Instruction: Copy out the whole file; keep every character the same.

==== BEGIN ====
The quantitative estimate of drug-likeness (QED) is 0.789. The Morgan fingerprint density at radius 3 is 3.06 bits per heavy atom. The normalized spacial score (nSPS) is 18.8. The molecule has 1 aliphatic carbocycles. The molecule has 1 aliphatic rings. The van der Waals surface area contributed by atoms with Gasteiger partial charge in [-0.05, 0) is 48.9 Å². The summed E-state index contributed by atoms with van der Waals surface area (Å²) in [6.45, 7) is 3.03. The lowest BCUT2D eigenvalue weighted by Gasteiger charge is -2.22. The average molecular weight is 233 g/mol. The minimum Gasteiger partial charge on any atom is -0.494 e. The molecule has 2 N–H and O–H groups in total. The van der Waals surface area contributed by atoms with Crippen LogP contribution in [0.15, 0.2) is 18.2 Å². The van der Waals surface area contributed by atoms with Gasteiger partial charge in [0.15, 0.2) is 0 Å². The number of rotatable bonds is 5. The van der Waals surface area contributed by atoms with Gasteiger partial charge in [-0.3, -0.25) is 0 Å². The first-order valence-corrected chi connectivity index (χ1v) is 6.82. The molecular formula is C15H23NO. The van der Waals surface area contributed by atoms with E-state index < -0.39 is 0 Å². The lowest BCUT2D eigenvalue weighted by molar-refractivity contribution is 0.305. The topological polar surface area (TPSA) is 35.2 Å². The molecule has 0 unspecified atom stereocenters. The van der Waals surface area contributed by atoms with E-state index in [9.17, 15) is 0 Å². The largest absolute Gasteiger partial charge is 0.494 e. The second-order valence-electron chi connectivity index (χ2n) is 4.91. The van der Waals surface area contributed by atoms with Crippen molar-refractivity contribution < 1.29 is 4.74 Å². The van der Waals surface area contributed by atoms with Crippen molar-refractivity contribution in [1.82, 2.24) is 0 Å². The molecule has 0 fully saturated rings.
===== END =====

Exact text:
The quantitative estimate of drug-likeness (QED) is 0.789. The Morgan fingerprint density at radius 3 is 3.06 bits per heavy atom. The normalized spacial score (nSPS) is 18.8. The molecule has 1 aliphatic carbocycles. The molecule has 1 aliphatic rings. The van der Waals surface area contributed by atoms with Gasteiger partial charge in [-0.05, 0) is 48.9 Å². The summed E-state index contributed by atoms with van der Waals surface area (Å²) in [6.45, 7) is 3.03. The lowest BCUT2D eigenvalue weighted by Gasteiger charge is -2.22. The average molecular weight is 233 g/mol. The minimum Gasteiger partial charge on any atom is -0.494 e. The molecule has 2 N–H and O–H groups in total. The van der Waals surface area contributed by atoms with Crippen LogP contribution in [0.15, 0.2) is 18.2 Å². The van der Waals surface area contributed by atoms with Gasteiger partial charge in [0.15, 0.2) is 0 Å². The number of rotatable bonds is 5. The van der Waals surface area contributed by atoms with Gasteiger partial charge in [-0.3, -0.25) is 0 Å². The first-order valence-corrected chi connectivity index (χ1v) is 6.82. The molecular formula is C15H23NO. The van der Waals surface area contributed by atoms with E-state index < -0.39 is 0 Å². The lowest BCUT2D eigenvalue weighted by molar-refractivity contribution is 0.305. The topological polar surface area (TPSA) is 35.2 Å². The molecule has 0 unspecified atom stereocenters. The van der Waals surface area contributed by atoms with E-state index in [9.17, 15) is 0 Å². The largest absolute Gasteiger partial charge is 0.494 e. The second-order valence-electron chi connectivity index (χ2n) is 4.91. The van der Waals surface area contributed by atoms with Crippen molar-refractivity contribution < 1.29 is 4.74 Å². The van der Waals surface area contributed by atoms with Crippen molar-refractivity contribution in [1.82, 2.24) is 0 Å². The molecule has 0 fully saturated rings.